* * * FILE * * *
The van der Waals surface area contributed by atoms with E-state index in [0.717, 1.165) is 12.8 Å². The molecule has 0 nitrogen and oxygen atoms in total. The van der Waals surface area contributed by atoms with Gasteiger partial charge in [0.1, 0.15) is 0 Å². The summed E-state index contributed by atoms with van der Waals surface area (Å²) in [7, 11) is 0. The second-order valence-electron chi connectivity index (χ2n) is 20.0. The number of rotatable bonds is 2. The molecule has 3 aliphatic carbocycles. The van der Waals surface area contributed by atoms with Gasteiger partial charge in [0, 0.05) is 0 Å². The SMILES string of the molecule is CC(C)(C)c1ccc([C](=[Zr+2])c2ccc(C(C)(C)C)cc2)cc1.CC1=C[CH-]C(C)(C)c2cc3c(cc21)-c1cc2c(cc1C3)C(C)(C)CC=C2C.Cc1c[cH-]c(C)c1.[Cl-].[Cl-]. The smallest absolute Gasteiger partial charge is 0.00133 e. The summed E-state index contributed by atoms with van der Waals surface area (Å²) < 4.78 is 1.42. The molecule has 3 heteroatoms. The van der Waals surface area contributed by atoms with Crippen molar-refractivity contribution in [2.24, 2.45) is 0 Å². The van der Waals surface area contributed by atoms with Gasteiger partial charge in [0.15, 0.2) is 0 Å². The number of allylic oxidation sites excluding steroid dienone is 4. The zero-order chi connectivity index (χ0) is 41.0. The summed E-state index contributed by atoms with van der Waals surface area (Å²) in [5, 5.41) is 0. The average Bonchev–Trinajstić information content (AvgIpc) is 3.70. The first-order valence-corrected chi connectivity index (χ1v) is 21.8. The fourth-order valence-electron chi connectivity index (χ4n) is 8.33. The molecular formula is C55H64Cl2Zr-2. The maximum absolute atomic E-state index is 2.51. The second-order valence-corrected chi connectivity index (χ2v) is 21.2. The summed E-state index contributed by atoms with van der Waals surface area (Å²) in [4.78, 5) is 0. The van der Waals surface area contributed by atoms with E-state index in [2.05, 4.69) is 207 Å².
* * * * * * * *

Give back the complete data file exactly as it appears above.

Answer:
The van der Waals surface area contributed by atoms with E-state index in [0.717, 1.165) is 12.8 Å². The molecule has 0 nitrogen and oxygen atoms in total. The van der Waals surface area contributed by atoms with Gasteiger partial charge in [0.1, 0.15) is 0 Å². The summed E-state index contributed by atoms with van der Waals surface area (Å²) in [7, 11) is 0. The second-order valence-electron chi connectivity index (χ2n) is 20.0. The number of rotatable bonds is 2. The molecule has 3 aliphatic carbocycles. The van der Waals surface area contributed by atoms with Gasteiger partial charge in [0, 0.05) is 0 Å². The SMILES string of the molecule is CC(C)(C)c1ccc([C](=[Zr+2])c2ccc(C(C)(C)C)cc2)cc1.CC1=C[CH-]C(C)(C)c2cc3c(cc21)-c1cc2c(cc1C3)C(C)(C)CC=C2C.Cc1c[cH-]c(C)c1.[Cl-].[Cl-]. The smallest absolute Gasteiger partial charge is 0.00133 e. The summed E-state index contributed by atoms with van der Waals surface area (Å²) < 4.78 is 1.42. The molecule has 3 heteroatoms. The van der Waals surface area contributed by atoms with Crippen molar-refractivity contribution in [2.24, 2.45) is 0 Å². The van der Waals surface area contributed by atoms with Gasteiger partial charge in [0.15, 0.2) is 0 Å². The number of allylic oxidation sites excluding steroid dienone is 4. The zero-order chi connectivity index (χ0) is 41.0. The summed E-state index contributed by atoms with van der Waals surface area (Å²) in [5, 5.41) is 0. The average Bonchev–Trinajstić information content (AvgIpc) is 3.70. The first-order valence-corrected chi connectivity index (χ1v) is 21.8. The fourth-order valence-electron chi connectivity index (χ4n) is 8.33. The molecular formula is C55H64Cl2Zr-2. The maximum absolute atomic E-state index is 2.51. The second-order valence-corrected chi connectivity index (χ2v) is 21.2. The summed E-state index contributed by atoms with van der Waals surface area (Å²) in [4.78, 5) is 0. The van der Waals surface area contributed by atoms with E-state index in [2.05, 4.69) is 207 Å².